Friday, October 03, 2008

Calling a spade a spade

Mikaela says:
So sorry to have missed the online blow-by-blow session last night for the VP debate! I was listening to the debate while scouring a new house pre-move this weekend. Ugh.

Here's what's been bothering me in the last week in all the discussions of the economic crisis and the debate over the right response to it:

  • Where's the acknowledgment of racist lending practices that seemed to have surfaced and been accepted when the mortgage crisis was first in the news?
Does anyone else remember that? Banks weren't just predatory; individuals didn't just make bad choices, as Sarah Palin echoed last night. Banks were out-and-out racist in their lending practices, only offering minority families dangerous, high-interest loans. Because of the red-lining of many neighborhoods still affordable to minority homebuyers, if a minority family wanted to buy a home -- participate in the American dream -- they really didn't have a choice to just "buy a $100,000 home" that they actually could afford, as Palin so glibly chastised them last night.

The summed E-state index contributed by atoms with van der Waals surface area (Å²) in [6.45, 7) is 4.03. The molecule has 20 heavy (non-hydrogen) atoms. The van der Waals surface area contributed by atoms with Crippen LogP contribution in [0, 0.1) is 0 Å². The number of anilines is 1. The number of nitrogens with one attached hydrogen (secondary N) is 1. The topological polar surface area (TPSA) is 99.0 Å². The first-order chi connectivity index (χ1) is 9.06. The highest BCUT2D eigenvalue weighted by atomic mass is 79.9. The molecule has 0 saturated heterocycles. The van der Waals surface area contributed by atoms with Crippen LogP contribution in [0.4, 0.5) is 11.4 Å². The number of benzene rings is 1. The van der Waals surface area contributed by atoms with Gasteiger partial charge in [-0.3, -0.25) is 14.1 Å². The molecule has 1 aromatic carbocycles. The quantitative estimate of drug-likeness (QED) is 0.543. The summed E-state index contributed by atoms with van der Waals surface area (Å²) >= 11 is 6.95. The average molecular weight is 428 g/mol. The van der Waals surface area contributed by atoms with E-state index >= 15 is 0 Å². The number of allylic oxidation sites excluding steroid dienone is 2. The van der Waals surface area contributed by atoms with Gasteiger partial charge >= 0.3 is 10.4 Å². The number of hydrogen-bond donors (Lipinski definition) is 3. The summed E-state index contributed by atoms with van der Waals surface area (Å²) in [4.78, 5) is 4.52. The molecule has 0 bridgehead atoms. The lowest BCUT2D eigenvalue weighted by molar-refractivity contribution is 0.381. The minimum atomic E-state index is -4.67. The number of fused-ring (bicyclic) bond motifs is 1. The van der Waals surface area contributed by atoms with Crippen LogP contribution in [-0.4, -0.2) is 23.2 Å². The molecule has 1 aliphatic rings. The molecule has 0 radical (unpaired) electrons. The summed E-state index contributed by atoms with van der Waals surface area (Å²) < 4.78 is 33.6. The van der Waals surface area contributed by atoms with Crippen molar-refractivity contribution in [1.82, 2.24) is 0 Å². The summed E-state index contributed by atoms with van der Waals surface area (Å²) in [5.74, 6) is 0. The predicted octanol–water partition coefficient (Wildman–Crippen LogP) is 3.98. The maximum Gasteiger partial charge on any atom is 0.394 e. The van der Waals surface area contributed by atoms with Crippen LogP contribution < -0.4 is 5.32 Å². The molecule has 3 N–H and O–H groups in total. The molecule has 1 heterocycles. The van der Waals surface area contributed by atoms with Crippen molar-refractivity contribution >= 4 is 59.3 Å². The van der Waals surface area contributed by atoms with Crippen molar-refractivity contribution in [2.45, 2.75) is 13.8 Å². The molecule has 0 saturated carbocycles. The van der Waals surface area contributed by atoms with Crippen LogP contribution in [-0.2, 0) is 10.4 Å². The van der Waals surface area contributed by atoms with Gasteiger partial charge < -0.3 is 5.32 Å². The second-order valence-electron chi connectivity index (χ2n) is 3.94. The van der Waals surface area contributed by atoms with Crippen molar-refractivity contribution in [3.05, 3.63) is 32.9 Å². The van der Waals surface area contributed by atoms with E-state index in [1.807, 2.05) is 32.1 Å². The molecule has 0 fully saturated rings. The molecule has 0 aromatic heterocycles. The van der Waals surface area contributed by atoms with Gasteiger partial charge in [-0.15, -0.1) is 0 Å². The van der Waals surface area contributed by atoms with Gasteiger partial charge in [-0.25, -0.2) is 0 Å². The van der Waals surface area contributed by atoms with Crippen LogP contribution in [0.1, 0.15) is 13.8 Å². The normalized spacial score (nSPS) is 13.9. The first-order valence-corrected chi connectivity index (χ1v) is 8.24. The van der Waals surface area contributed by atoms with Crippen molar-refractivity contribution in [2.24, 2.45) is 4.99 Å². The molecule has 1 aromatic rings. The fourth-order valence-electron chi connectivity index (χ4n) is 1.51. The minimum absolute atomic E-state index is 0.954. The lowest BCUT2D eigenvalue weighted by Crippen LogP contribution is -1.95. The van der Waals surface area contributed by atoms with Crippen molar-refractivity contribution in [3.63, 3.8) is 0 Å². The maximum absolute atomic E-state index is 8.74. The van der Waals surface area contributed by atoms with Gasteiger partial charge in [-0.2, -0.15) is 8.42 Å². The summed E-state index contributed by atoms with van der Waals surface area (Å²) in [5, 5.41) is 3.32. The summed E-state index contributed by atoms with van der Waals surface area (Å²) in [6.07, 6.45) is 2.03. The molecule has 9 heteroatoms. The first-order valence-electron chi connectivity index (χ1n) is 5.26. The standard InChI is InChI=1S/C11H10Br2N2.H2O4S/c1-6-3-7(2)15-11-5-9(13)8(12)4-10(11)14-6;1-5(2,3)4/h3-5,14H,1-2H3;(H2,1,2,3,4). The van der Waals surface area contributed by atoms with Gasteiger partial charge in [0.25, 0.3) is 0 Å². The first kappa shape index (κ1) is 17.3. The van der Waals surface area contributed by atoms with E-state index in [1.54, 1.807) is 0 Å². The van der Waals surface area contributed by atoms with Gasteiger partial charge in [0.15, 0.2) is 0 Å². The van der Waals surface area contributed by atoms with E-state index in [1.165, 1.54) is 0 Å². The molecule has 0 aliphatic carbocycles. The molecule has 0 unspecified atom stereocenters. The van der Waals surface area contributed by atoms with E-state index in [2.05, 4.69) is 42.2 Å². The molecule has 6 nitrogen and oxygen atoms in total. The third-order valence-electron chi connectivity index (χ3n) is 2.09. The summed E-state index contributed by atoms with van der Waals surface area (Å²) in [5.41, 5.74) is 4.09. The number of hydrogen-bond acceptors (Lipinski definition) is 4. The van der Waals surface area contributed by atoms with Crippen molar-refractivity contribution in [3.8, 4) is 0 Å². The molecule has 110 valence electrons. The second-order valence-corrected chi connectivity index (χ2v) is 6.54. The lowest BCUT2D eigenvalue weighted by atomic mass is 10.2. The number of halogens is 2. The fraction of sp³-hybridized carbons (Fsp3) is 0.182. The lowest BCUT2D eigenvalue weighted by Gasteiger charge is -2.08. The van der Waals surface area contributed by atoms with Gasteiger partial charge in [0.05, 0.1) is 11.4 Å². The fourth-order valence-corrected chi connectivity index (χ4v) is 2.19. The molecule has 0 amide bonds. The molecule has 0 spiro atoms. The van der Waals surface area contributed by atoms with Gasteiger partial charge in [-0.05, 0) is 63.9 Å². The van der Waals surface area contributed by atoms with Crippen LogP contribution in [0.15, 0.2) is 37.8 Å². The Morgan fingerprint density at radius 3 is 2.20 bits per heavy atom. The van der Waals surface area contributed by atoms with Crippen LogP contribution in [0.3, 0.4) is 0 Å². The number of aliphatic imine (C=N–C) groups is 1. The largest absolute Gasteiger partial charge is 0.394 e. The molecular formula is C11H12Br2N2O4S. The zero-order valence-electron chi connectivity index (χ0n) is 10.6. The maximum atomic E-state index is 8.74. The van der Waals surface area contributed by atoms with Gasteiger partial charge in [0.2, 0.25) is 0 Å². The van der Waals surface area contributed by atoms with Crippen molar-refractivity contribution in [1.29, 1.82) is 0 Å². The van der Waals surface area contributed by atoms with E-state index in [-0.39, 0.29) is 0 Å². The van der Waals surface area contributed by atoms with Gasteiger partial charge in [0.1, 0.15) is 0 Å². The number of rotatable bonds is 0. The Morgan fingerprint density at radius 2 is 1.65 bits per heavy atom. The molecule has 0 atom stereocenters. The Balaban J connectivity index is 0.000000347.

It's not just Palin that talks this way but commentators, Congress, really everyone I've heard talk about the "trickle down" economic crisis that we're now in. It's as though we just can't bring ourselves to remember this little detail about our current pickle. It's real. It's systemic. It's about prejudice. It continues.

I feel that so much of the talk about solutions is so far beside the point because we refuse to address one of the key underlying problems. How much of that $700 billion bailout will go to retraining lenders and insurance companies to stop raising rates for families that aren't lilly white? Or rich? Or at the very least, creating provisions for accountability on that score?

These are the real questions; the rest is just beside-the-point sound and fury.